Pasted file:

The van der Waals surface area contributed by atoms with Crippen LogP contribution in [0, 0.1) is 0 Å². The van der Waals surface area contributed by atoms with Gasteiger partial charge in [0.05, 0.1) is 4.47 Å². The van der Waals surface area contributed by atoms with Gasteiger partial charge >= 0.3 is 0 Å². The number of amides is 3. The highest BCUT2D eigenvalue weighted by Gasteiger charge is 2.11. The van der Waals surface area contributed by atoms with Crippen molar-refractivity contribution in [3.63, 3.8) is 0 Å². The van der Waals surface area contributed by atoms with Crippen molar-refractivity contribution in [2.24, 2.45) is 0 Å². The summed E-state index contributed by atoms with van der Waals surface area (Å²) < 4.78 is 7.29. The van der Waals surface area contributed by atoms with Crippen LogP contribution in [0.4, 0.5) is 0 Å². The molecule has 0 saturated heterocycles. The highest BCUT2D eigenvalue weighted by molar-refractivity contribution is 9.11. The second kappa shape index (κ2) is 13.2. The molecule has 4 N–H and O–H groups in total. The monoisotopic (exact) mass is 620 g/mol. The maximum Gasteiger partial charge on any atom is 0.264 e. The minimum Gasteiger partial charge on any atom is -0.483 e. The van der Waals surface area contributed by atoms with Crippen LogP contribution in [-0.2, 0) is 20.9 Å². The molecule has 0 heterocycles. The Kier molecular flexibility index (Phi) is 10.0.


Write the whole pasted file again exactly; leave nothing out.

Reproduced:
The van der Waals surface area contributed by atoms with Crippen LogP contribution in [0, 0.1) is 0 Å². The van der Waals surface area contributed by atoms with Gasteiger partial charge in [0.05, 0.1) is 4.47 Å². The van der Waals surface area contributed by atoms with Gasteiger partial charge >= 0.3 is 0 Å². The number of amides is 3. The highest BCUT2D eigenvalue weighted by Gasteiger charge is 2.11. The van der Waals surface area contributed by atoms with Crippen molar-refractivity contribution in [3.63, 3.8) is 0 Å². The van der Waals surface area contributed by atoms with Crippen molar-refractivity contribution in [2.24, 2.45) is 0 Å². The summed E-state index contributed by atoms with van der Waals surface area (Å²) < 4.78 is 7.29. The van der Waals surface area contributed by atoms with Crippen LogP contribution in [0.4, 0.5) is 0 Å². The molecule has 0 saturated heterocycles. The highest BCUT2D eigenvalue weighted by molar-refractivity contribution is 9.11. The second kappa shape index (κ2) is 13.2. The molecule has 4 N–H and O–H groups in total. The monoisotopic (exact) mass is 620 g/mol. The maximum Gasteiger partial charge on any atom is 0.264 e. The minimum Gasteiger partial charge on any atom is -0.483 e. The van der Waals surface area contributed by atoms with Crippen LogP contribution in [-0.2, 0) is 20.9 Å². The molecule has 0 heterocycles. The Kier molecular flexibility index (Phi) is 10.0.